Phil Noble/Reuters
British manufacturing, like the production at this Nissan car plant in Sunderland, England, is dependent on “just-in-time” supplies from Europe that will be cut off without a trade deal with the EU.

Such an agreement would not, however, guarantee British companies full access to European markets. And it would exclude most services, which are the U.K.’s largest export to the EU, particularly in banking and insurance. EU regulators insist that non-EU partners must meet their exacting criteria for services if they want trading privileges.

Even if the EU shows flexibility, the 27 member states have their own agendas on thorny issues like fishing rights, state subsidies, and data protection. Any comprehensive trade agreement must be approved by lawmakers in each country.

“There’s no way that the EU could compromise on big policy areas where they want to be leaders and to ensure unity in the EU,” says Sara Hagemann, director of the school for public policy at the London School of Economics (LSE).

What does Boris really want?

Perhaps the biggest unknown is what exactly Mr. Johnson, a political chameleon famous for eschewing policy details, wants from a future economic partnership with the EU.

His exit deal differed from his predecessor Theresa May’s in watering down the U.K.’s commitment to mirror EU standards on labor, environmental protection, and other sectors in return for privileged market access. Mr. Johnson has insisted the U.K. can set its own rules and maintain its trading privileges.

“He would like to have his cake and eat it too, but he’s not going to get it,” says Mr. de Ruyter.

A looser relationship would allow the U.K. more flexibility to negotiate with the United States and other non-EU trading partners. President Donald Trump, a political ally of Mr. Johnson and a fan of Brexit, said he wants an “ambitious” free trade pact with the U.K. Still, economists say any U.S. pact wouldn’t make up for a rupture in ties with Europe, given the relative size of cross-border trade.

Mr. Johnson will face intense pressure from U.K. companies not to scuttle EU trade, particularly in industries anchored in the English equivalent of the Rust Belt.

“It could go either way. Don’t assume we’re going to end up with hardcore Brexit,” says Simon Hix, a professor of political science at  LSE.

One reason is political calculus: Mr. Johnson won his majority by peeling away left-leaning voters in the Midlands and North who are more likely to work in manufacturing and food processing. “He has to deliver to those constituencies a Brexit that’s beneficial to them,” says Dr. Hix.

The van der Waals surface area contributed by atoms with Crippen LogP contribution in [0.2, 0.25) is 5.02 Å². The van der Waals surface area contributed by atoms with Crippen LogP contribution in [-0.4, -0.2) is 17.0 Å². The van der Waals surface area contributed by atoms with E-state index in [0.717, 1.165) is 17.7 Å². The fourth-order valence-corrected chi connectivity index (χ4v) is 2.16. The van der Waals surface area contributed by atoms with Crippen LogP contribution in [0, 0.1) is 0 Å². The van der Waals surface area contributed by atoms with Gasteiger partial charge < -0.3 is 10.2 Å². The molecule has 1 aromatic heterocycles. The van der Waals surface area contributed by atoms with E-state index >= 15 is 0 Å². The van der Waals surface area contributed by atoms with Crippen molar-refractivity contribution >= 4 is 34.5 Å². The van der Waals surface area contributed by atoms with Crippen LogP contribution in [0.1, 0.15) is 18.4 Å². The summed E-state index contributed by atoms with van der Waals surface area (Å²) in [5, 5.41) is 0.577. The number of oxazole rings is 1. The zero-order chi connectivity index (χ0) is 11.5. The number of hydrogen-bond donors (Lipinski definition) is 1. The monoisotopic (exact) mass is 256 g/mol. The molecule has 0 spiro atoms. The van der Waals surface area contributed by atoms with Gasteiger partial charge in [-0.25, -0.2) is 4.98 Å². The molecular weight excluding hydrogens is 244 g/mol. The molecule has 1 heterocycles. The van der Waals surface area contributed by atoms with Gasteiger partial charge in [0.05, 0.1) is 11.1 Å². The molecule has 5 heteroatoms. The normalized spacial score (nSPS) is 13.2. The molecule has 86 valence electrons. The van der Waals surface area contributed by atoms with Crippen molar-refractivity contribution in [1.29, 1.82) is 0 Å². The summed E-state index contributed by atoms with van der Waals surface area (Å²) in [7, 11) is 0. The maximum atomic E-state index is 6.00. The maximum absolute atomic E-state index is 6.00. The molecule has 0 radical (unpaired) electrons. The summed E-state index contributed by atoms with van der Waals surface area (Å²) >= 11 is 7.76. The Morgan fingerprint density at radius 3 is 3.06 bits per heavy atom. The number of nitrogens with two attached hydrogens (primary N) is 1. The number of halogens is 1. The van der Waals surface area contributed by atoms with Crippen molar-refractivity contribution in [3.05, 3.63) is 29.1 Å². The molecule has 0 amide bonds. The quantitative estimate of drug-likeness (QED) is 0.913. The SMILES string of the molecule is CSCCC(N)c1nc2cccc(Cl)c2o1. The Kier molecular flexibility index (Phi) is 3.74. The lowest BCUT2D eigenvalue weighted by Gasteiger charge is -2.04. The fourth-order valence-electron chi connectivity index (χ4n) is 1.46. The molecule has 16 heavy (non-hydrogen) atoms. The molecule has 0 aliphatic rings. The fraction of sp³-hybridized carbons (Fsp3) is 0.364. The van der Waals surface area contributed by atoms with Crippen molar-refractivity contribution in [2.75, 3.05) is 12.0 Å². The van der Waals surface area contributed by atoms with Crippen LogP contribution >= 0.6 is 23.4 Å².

The size of Mr. Johnson’s majority also lessens his dependence on free market Conservatives who lionize a low-regulation economy. 

In the West Midlands, up to 50,000 jobs depend on automakers who have warned of the risks that a hard Brexit creates for “just-in-time” manufacturing that relies on a web of parts suppliers outside the U.K., says Mr. de Ruyter. Toyota’s auto plant in Burnaston, for example, only stocks four hours worth of parts for the models it produces and relies on daily deliveries of parts from trucks that arrive from mainland Europe via the Port of Dover. 

Even a trade deal that avoids tariffs and quotas on goods from Europe but adds to waiting times at ports is a setback. “I’m not sure that a bare bones deal would be enough for manufacturers,” he says.

Sir Ivan Rogers, the U.K.’s former top diplomat at the EU, has warned of a repeat of last year’s debacle if the U.K. fails to think and act strategically. “I believe the biggest crisis of Brexit to date actually still lies ahead of us in late 2020,” he said in a pre-election speech at the University of Glasgow in Scotland.

Sir Ivan, who resigned in 2017 over the U.K.’s handling of Brexit, said he believed a Johnson victory would play into the hands of EU negotiators who know the prime minister will refuse to extend trade talks. That creates a “huge, open goal opportunity” for the EU to lay out its preconditions for a close relationship and force Mr. Johnson to choose between an unpalatable trade deal and a hard break that could wreck the U.K. economy.

“We have lived in a European world where more and more of those barriers within Europe have been taken down, and where we have helped reduce the barriers between that European world and more other jurisdictions than has any other trade bloc in the world. All those barriers go up unless and until we agree with others to remove them,” he said.

The EU-U.K. relationship could end up as “thin, sour, and conflictual,” Sir Ivan said. “That is in neither side’s best interest. But it might require real vision from both to avoid it.”